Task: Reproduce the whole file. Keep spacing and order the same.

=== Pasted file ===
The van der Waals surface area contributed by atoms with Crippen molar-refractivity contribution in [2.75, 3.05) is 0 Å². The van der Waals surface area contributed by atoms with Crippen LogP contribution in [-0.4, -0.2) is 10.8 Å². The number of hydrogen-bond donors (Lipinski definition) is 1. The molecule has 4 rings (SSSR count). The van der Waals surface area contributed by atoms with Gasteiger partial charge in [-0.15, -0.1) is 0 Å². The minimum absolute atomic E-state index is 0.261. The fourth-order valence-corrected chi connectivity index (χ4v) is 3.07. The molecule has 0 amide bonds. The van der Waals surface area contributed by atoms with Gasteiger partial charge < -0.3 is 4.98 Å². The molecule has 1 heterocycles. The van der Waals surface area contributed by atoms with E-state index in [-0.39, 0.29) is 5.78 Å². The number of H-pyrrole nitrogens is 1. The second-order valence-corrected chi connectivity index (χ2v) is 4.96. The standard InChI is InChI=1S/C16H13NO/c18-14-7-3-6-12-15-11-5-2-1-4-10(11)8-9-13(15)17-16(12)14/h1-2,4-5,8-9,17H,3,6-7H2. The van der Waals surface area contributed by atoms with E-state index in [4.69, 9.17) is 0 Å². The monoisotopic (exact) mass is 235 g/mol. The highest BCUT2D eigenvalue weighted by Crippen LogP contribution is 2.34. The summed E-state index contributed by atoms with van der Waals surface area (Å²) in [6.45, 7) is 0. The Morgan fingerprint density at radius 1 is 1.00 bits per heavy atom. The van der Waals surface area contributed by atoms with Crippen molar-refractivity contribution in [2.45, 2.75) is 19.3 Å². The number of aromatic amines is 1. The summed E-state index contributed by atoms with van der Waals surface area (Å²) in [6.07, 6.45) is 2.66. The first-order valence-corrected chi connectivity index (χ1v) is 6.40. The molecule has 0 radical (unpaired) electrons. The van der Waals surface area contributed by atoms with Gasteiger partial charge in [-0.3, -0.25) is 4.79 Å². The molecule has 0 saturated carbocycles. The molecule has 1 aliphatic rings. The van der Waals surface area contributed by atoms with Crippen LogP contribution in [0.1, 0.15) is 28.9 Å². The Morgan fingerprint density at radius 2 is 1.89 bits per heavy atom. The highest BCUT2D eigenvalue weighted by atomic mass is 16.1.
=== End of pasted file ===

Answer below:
The van der Waals surface area contributed by atoms with Crippen molar-refractivity contribution in [2.75, 3.05) is 0 Å². The van der Waals surface area contributed by atoms with Crippen LogP contribution in [-0.4, -0.2) is 10.8 Å². The number of hydrogen-bond donors (Lipinski definition) is 1. The molecule has 4 rings (SSSR count). The van der Waals surface area contributed by atoms with Gasteiger partial charge in [-0.15, -0.1) is 0 Å². The minimum absolute atomic E-state index is 0.261. The fourth-order valence-corrected chi connectivity index (χ4v) is 3.07. The molecule has 0 amide bonds. The van der Waals surface area contributed by atoms with Gasteiger partial charge < -0.3 is 4.98 Å². The molecule has 1 heterocycles. The van der Waals surface area contributed by atoms with E-state index in [-0.39, 0.29) is 5.78 Å². The number of H-pyrrole nitrogens is 1. The second-order valence-corrected chi connectivity index (χ2v) is 4.96. The standard InChI is InChI=1S/C16H13NO/c18-14-7-3-6-12-15-11-5-2-1-4-10(11)8-9-13(15)17-16(12)14/h1-2,4-5,8-9,17H,3,6-7H2. The van der Waals surface area contributed by atoms with E-state index in [4.69, 9.17) is 0 Å². The monoisotopic (exact) mass is 235 g/mol. The highest BCUT2D eigenvalue weighted by Crippen LogP contribution is 2.34. The summed E-state index contributed by atoms with van der Waals surface area (Å²) in [6.45, 7) is 0. The Morgan fingerprint density at radius 1 is 1.00 bits per heavy atom. The van der Waals surface area contributed by atoms with Crippen molar-refractivity contribution in [2.45, 2.75) is 19.3 Å². The number of aromatic amines is 1. The summed E-state index contributed by atoms with van der Waals surface area (Å²) in [6.07, 6.45) is 2.66. The first-order valence-corrected chi connectivity index (χ1v) is 6.40. The molecule has 0 radical (unpaired) electrons. The van der Waals surface area contributed by atoms with Gasteiger partial charge in [-0.3, -0.25) is 4.79 Å². The molecule has 0 saturated carbocycles. The molecule has 1 aliphatic rings. The van der Waals surface area contributed by atoms with Crippen LogP contribution in [0.1, 0.15) is 28.9 Å². The Morgan fingerprint density at radius 2 is 1.89 bits per heavy atom. The highest BCUT2D eigenvalue weighted by atomic mass is 16.1.